Friday, 20 December 2013

News from Brotton, Bilsdale and Castleton: 1 March 1877

From The Weekly Exchange
(Price One Penny)

Thursday, 1 March 1877

NEW RECTORY. – The erection of the new rectory for the Rev J Bell, M.A., has just been commenced by Mr Thomas Dickinson, builder, of Saltburn, from plans prepared by Messrs Ross and Lamb, architects, of Darlington


ACCIDENT. – A narrow escape from drowning happened one day last week, near Bilsdale.  Mary Ann Collier, the wife of William Collier, Carnforth, who lives in one of the Mount Cottages, was across at the village of Chop Yat, with her two children. 
The road is over a foot bridge across the beck, and the latter being rather swollen with the late heavy rains, on returning, the elder child, about 4 years of age, slipped off the bridge into the stream.  At the place where the bridge crosses is a whirlpool of great depth, but the mother, fearless of any danger where the life of her child was concerned, dashed into the water and rescued the child, though not without difficulty. 
The husband had just returned from work, and the cottage being only about fifty yards from the beck, hearing a scream, he rushed off to the water's edge in time to assist his thoroughly exhausted wife and child home, where, it is needless to add, they were soon delivered from their uncomfortable situation.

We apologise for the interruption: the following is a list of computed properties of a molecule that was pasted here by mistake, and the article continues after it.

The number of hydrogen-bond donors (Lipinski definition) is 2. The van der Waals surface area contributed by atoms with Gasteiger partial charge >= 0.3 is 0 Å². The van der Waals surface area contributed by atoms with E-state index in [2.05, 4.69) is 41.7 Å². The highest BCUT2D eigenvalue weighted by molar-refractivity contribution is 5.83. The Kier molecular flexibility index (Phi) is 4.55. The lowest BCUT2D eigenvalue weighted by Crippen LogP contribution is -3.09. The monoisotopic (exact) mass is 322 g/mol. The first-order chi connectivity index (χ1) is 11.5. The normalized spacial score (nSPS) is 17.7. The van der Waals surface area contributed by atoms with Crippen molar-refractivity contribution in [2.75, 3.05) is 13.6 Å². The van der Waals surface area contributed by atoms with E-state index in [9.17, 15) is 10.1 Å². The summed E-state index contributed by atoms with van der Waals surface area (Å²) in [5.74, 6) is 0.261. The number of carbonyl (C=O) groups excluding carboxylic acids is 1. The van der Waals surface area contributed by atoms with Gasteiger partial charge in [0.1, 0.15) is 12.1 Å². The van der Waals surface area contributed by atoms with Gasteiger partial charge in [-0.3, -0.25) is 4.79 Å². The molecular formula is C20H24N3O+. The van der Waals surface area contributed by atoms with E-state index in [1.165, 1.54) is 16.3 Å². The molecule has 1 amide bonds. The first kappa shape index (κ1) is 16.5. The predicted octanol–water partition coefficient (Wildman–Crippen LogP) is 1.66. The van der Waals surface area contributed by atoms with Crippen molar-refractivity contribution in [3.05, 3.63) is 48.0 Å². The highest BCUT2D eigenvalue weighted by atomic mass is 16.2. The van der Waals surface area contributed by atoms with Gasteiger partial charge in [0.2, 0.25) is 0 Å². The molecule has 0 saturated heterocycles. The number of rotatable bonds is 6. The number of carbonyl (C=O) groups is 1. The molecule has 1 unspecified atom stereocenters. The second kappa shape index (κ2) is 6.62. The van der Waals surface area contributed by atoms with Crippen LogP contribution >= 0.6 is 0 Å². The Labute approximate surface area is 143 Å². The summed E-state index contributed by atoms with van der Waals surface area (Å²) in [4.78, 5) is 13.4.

At the Guisbrough Petty Sessions on Tuesday, before Canon Yeoman, R Yeoman, and James Merryweather, Esqs., James Raw, woodman, Castleton, who did not appear, was charged by Mr Appleton, schoolwarden, with neglecting to send two of his children to school.  The children, the warden stated, had missed 14 times during the past few weeks.  The case was adjourned for a short while for the production of the bye-laws of the Board.  On returning into court, Mr Appleton produced the bye-laws, stating in answer to the Bench that he was not aware there was any sickness in the family.
Hannah Watson was then charge with not sending two of her children to school at Danby, by the same officer.  The defendant was a widow, with a family of five children.  She lived close to the school, and had been warned of the non-attendance of her children.
Isaac Smith was similarly charged.  He was a millwright, and had not a large family.  The child had only attended seven times in January.
Order made to attend school and pay the costs.

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